Tributes are being paid after one of the last survivors of the famous St Kilda evacuation in 1930 has died.
Norman John Gillies was only five years old when 36 of the last residents on the remotest outpost in the UK left the islands, 41 miles west of the Outer Hebrides.
The archipelago was famously abandoned in 1930 at the request of the remaining population when they finally realised life on the edge of Britain was unsustainable.
Mr Gillies, who died in hospital in Cambridge on Sunday after suffering a heart attack, aged 88, had always happily spoken about St Kilda and his experience, and has told how his mother’s own death was a catalyst for the decision by islanders to leave.
Mary Gillies fell with appendicitis in February 1930 while she was pregnant, but storms prevented her leaving for a few days. She and her daughter later died at Glasgow’s Stobhill Hospital.
David Allison, who knew Mr Gillies after interviewing him for the project, The Island Life – which shows documentaries and archive films of Scottish island life around the world – told how his friend had been “an inspirational character” whose legacy would last forever on film.
Mr Allison said: “When I was making the island tapes I went to see him to get his blessing and played him one of the archive films, filming him as he watched.
“It was an old archive he did not know existed. He had not seen his mother since she had been rowed away, never to come back, but his mother was in the film and he saw her for the first time since then.
“He stretched out his hand saying ‘that is my mother’ and it was a totally magical moment.”
Speaking on the Island Life tapes, Mr Gillies told of that moment, aged only four when, he last saw his mother.
He said: “I remember that well, as if it happened yesterday. Me standing down at the seashore and waving to her as she was rowed out in a boat with her shawl on and her waving back.”
Her death had far-reaching consequences, with the evacuation taking place some months later, with Mr Gillies recalling the decision made by islanders: “They realised that they were in a hopeless position if anybody took really ill. All islanders had to sign that they would leave St Kilda.
“For the younger people it was an opportunity to do things which would help their entire lives. To the older inhabitants it was almost as if they had cut off their right hands, to have left their island home.”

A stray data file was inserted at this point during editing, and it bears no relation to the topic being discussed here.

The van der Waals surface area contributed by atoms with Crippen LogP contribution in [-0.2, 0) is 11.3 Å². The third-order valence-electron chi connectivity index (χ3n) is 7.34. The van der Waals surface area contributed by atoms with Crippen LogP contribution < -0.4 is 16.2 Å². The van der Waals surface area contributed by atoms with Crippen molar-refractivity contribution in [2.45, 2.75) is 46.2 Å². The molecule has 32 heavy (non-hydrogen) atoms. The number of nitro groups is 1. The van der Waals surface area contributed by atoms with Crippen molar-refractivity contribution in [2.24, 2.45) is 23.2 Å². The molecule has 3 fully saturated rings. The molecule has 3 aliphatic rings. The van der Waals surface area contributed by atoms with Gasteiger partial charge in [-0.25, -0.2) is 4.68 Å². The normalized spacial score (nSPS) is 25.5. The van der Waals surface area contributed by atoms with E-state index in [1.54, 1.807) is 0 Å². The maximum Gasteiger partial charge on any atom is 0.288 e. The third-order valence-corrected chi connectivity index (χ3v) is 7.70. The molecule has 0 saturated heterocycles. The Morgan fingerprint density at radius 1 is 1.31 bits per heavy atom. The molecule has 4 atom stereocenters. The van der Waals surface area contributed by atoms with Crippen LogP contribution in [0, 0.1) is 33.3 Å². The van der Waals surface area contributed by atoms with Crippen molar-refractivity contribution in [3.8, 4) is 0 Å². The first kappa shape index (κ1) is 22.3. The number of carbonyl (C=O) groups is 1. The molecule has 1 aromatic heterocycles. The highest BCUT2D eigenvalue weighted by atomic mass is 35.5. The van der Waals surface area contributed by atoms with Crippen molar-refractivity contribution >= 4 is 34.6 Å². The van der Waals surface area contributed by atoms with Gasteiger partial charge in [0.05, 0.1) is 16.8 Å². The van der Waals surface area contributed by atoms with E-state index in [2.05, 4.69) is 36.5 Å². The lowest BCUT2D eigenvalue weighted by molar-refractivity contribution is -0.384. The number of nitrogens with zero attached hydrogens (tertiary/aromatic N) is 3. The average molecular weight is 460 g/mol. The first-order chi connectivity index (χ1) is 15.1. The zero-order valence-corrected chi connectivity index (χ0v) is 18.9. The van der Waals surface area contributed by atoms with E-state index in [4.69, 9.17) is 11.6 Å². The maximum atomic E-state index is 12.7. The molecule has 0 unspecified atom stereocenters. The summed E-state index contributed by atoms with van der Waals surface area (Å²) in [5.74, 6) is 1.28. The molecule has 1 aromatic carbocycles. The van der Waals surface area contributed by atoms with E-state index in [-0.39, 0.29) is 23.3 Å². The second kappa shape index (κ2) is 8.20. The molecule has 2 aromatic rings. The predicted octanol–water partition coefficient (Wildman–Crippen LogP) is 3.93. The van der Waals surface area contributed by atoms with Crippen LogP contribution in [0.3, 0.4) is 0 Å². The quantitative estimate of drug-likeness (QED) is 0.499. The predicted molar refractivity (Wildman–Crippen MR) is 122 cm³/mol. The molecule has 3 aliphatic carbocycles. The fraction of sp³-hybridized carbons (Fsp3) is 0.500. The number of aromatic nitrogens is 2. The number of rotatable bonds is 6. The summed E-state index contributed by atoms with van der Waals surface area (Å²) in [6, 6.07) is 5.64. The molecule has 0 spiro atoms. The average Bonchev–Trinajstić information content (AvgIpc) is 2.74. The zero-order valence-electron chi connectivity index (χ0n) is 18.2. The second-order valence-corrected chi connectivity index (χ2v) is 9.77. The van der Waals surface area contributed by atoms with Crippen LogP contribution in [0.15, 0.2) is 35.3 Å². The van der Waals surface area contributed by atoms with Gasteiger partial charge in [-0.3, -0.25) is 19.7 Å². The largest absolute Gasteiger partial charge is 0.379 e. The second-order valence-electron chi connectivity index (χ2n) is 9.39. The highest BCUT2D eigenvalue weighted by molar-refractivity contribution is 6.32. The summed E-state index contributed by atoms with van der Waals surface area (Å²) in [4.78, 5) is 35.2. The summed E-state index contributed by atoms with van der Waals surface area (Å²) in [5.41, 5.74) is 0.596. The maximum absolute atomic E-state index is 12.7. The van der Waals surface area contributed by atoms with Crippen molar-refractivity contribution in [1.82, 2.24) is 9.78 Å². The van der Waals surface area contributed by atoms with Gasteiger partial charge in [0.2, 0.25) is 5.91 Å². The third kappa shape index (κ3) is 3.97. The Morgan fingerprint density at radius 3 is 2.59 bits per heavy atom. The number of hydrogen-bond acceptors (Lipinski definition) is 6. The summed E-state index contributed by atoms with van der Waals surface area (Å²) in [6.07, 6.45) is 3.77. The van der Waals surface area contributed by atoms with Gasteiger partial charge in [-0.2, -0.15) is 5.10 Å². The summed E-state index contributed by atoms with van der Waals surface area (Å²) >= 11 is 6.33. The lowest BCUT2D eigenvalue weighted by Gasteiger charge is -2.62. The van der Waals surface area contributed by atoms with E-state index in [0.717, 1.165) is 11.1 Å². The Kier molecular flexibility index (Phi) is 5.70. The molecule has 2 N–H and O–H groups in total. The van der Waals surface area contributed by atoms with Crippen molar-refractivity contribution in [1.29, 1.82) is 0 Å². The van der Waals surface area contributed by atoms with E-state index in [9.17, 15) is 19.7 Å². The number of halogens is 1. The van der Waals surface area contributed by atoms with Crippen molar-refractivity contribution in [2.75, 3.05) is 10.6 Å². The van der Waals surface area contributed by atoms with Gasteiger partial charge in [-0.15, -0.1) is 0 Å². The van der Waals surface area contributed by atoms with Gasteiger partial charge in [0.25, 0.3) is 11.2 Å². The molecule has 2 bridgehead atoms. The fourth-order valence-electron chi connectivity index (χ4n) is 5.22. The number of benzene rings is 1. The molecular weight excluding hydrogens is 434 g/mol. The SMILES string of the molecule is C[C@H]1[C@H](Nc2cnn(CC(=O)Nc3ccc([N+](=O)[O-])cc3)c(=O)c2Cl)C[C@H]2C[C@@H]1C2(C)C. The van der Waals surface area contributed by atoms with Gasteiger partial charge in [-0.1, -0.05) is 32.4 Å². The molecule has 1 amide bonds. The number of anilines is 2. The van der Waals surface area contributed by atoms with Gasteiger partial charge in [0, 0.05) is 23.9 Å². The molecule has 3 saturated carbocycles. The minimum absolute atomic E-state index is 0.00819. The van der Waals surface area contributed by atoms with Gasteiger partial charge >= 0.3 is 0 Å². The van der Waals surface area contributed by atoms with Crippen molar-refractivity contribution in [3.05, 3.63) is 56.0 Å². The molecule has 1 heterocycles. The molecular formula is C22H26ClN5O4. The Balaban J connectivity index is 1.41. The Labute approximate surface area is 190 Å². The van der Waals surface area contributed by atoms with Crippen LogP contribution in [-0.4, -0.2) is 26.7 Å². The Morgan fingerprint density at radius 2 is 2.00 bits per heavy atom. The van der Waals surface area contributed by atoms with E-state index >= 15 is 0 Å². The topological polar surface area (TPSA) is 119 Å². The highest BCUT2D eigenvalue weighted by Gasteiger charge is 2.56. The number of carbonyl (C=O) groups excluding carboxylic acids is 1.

Mr Allison said: “Norman John wanted people to know about St Kilda and he had a passion about telling his story. He had a great voice that told of his journey, with an accent a bit confused between Scottish and Suffolk.
“His story has been around the world. Even last year when I was in Tokyo I called him to say he was famous in Japan. He was very happy for people to hear about his experience.
“He was very balanced and never over-romanticised St Kilda. He recalled it as being an island community where people looked after each other, but also as a brutally tough life with little opportunity for people, especially the young generation, in a world getting more connected.
“To me he remained forever young, and I believe that he wanted to stay in touch with the moment he last saw his mother.”
Mr Allison is unsure whether Mr Gillies is the last survivor, with rumours of someone living in the Glasgow area and another in Ross-shire, but added: “He is certainly the last to tell the story of someone actually being there.”
Mr Gillies had been unwell for around a year and had a heart attack last week. He was taken to hospital, but died. He is survived by wife, Ivy, and three children.
He had moved to Ipswich after meeting the woman who was to be his wife for more than 63 years at a local church, while he was serving in the Royal Navy.
The National Trust for Scotland, which now owns the world heritage site which gets 4,000 tourists a year, also paid tribute.
Susan Bain, NTS Western Isles Manager, said: “Norman John was always happy to share his memories of St Kilda and very generous with his time when asked to recall his early life on St Kilda.
“I consider myself very privileged to have met Norman John with his family when they visited St Kilda and was able to share his recollections of his life on St Kilda and afterwards when they settled in Argyll. The living testimony he provided brought the landscape to life and populated it with people that he knew and loved.
“Norman John always felt that leaving St Kilda gave the young people great opportunities in life but this did not diminish his love for his original home. We would like to pass our condolences to his wife and family at this sad time.”